Wednesday, March 23, 2016
Mitsui warns of first ever loss; First US shale supply arrives in Europe; Grabbing wife's phone is robbery
1 Mitsui warns of first ever loss (BBC) Shares in Japanese trading house Mitsui & Co fell as much as 8% after warning of its first annual loss since 1947. Mitsui said China's economic slowdown and the slump in global commodity prices made the loss inevitable. Its president Tatsuo Yasunaga said they would "exhaust all possible means to return to profitability".
Japan's trading houses of Mitsui, Mitsubishi, Marubeni and Itochu have traditionally helped control the country's natural resource imports. This is by making large investments in raw materials that help secure supplies at certain price levels.
Several of them have already had to take on impairment costs as oil and metal prices collapsed. Mitsubishi may also post its first net loss of more than 100bn yen ($890m) in the year ending March 31.
2 First US shale supply arrives in Europe (Terry Macalister in The Guardian) The first US shale gas sailed into Europe bringing controversy in its wake. Ineos, the chemical group, said that its own gas carrier arrived in Norway on Wednesday with 27,500 cubic metres of American ethane on board. Shipments to Ineos’s UK refinery at Grangemouth are scheduled to start later this year.
“This is a strategically important day for Ineos and Europe,” said Jim Ratcliffe, chairman and founder of Ineos which has spent $2bn on different aspects of its import programme over five years. “We know that shale gas economics revitalised US manufacturing and for the first time ever Europe can access this essential energy and raw material source too,” he added.
Ineos has chartered eight purpose-built vessels which it says will create “a virtual pipeline across the Atlantic” with gas from the Marcellus shale of Western Pennsylvania shipped out via an export terminal near Philadelphia.
But the shipments have triggered rows about the British government’s own shale strategy which has faced drilling protests from locals and environmentalists at early sites such as Balcombe in West Sussex. Nick Grealy, an independent UK gas consultant, said that Ineos ethane import plans and existing liquefied natural gas (LNG) imports from other countries such as Qatar made no sense when there were known reserves under the ground in Britain.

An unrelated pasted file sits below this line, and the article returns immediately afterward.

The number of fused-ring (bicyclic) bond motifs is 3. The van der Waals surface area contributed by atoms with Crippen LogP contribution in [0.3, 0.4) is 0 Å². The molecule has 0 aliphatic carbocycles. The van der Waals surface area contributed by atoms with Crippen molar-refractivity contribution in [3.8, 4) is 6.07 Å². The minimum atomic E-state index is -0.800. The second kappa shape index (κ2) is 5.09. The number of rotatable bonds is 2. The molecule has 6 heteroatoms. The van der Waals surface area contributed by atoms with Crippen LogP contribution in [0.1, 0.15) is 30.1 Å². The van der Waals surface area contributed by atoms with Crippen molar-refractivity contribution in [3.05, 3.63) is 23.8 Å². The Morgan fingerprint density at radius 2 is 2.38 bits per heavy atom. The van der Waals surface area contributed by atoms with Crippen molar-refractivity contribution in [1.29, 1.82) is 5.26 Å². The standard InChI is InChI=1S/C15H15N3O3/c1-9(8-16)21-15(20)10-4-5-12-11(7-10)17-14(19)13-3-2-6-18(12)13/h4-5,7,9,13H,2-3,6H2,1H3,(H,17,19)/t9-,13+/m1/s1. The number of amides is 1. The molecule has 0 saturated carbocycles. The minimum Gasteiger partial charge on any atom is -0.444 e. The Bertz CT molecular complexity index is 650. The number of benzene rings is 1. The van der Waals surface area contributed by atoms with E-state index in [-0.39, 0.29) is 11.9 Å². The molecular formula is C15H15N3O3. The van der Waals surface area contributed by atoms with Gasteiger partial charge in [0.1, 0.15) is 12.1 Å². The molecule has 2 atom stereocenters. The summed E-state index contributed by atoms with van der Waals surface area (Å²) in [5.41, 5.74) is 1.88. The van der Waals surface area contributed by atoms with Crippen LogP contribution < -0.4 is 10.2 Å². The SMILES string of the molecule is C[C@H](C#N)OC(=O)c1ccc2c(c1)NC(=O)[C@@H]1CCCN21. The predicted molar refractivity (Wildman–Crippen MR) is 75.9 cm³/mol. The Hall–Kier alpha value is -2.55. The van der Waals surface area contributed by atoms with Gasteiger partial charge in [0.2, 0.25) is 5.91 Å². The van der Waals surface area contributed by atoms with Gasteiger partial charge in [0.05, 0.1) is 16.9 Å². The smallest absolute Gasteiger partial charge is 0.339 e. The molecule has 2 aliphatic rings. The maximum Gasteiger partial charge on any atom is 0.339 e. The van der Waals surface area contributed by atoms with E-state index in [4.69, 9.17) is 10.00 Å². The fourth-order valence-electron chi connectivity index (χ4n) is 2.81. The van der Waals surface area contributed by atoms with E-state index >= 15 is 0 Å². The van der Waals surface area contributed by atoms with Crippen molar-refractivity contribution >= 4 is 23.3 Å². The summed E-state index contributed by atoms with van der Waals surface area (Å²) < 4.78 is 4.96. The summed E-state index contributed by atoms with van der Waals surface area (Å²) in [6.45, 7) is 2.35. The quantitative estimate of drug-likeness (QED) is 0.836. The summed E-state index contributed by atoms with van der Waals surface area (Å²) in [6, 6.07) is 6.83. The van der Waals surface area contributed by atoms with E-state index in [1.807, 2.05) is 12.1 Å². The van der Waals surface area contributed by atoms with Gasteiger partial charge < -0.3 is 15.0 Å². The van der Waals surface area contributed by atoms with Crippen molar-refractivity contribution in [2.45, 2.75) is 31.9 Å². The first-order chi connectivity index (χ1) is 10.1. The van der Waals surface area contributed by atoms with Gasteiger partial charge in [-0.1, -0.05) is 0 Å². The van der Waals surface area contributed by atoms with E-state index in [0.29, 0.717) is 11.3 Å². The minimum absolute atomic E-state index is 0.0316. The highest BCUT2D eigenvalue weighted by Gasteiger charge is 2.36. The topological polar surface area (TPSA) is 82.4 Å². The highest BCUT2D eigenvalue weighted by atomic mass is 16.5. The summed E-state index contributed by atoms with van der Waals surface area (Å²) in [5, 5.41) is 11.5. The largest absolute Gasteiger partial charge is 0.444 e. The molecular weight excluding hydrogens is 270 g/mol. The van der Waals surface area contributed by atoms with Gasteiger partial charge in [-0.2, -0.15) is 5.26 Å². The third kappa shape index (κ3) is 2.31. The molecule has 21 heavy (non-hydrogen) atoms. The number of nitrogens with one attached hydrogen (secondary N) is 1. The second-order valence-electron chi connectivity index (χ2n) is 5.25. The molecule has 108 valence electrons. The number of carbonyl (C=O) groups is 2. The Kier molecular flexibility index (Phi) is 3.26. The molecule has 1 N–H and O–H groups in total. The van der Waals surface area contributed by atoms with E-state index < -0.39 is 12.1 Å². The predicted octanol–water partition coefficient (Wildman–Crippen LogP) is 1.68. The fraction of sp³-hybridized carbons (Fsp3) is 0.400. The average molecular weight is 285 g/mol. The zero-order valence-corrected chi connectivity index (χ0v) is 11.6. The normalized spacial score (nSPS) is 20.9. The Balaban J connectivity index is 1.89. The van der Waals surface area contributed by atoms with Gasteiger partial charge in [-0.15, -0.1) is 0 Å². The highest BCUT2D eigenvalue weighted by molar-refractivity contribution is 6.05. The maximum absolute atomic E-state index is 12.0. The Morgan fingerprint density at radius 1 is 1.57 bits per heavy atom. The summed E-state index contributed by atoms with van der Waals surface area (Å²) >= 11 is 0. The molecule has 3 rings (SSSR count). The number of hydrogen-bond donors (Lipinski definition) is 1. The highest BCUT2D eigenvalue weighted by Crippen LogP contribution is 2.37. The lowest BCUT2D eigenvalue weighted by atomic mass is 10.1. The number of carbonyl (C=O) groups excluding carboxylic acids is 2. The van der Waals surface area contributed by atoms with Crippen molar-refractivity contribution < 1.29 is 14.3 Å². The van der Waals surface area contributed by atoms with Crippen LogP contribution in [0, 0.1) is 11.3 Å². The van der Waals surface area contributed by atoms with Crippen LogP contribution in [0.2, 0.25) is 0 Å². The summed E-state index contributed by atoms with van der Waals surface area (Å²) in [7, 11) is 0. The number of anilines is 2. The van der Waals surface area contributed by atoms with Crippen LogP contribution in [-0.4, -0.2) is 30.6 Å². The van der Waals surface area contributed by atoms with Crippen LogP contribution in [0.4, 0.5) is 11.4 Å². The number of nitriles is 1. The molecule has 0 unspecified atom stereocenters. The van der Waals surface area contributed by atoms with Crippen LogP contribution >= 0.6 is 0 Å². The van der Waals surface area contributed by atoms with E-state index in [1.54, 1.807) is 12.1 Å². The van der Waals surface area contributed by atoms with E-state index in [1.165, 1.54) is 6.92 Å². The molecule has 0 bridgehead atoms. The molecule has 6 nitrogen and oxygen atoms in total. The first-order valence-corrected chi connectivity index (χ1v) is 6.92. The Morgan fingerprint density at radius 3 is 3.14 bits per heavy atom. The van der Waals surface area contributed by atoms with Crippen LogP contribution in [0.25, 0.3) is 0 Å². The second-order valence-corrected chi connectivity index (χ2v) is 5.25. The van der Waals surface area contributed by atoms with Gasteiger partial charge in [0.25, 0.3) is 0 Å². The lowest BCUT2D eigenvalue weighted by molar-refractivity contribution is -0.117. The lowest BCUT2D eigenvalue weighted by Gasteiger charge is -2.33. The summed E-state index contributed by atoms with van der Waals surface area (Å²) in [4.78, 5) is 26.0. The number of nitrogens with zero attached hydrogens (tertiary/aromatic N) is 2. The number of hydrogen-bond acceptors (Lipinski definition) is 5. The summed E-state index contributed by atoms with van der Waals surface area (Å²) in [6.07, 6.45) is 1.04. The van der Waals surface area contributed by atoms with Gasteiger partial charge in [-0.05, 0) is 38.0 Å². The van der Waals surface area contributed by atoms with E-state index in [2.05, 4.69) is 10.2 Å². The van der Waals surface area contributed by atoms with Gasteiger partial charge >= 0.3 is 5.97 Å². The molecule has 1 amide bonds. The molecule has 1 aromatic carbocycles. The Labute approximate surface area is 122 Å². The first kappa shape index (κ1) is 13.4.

The gas from Ineos is not the first shipped out of the US. Last month that prize went to Cheniere Energy which exported LNG to Brazil. In the past exports of oil and gas were banned as the country was a net importer. But the massive ramp up in US shale oil and gas production which has seen the price of both oil and gas plummet worldwide, has encouraged Barack Obama to change the law.
Environmentalists still fear that shale gas – whether from the US or Britain – will crowd out investment for renewables and undermine a rush away from fossil fuels of which it is one. But gas enthusiasts believe the fuel, much lower in carbon content than say coal, can act as a “bridge” to a lower carbon world.
3 Grabbing wife’s phone is robbery (Bob Egelko in San Francisco Chronicle) Convicted of robbery for grabbing a cell phone from his wife after attacking her, Jose Aguilera argued, through his lawyer, that it couldn’t have been robbery because the phone, which he had purchased, was community property — jointly owned –and he’d intended to keep it only temporarily.
Nice try. Upholding Aguilera’s conviction, the Second District Court of Appeal in Los Angeles said that a spouse who takes property by “force or fear,” and intends to deprive the other spouse of a major portion of its value or use, commits robbery even if it’s community property.
The case dates from August 2014, when Aguilera and Angelica Avila, his wife of six years, got into an argument after attending a party together. According to Avila’s statement to officers — which she tried to recant at Aguilera’s trial — she ran to their car, and he ran after her, started to choke her and demanded her phone.
She said she broke free, got in the car and locked the door, but he broke a window and tried to pull her out. The court said bystanders intervened and pulled Aguilera off, but he was able to take her phone from her purse. Officers said they found him talking on the phone a block away.
Prosecutors said Aguilera had attacked his wife in the past and taken her cell phone to keep her from calling the police. A Los Angeles County jury rejected a felony domestic violence charge but convicted him of misdemeanor battery as well as the felony charge of robbery, and he was sentenced to a year in jail.
Under California law, theft occurs only when a co-owner takes property with the intent to keep it permanently. But robbery, as the court in Aguilera’s case explained, is a different type of crime — it requires proof that property was taken from someone by “force or fear.”
A forcible temporary taking of community property can be robbery, Justice Thomas Willhite said in the 3-0 ruling, if it deprives the other spouse of “a major portion of the value or enjoyment” of the property. And that’s what happened in this case, Willhite said: The evidence showed that Aguilera had taken the phone “to prevent Avila from calling the police in the midst of his violent assault on her.”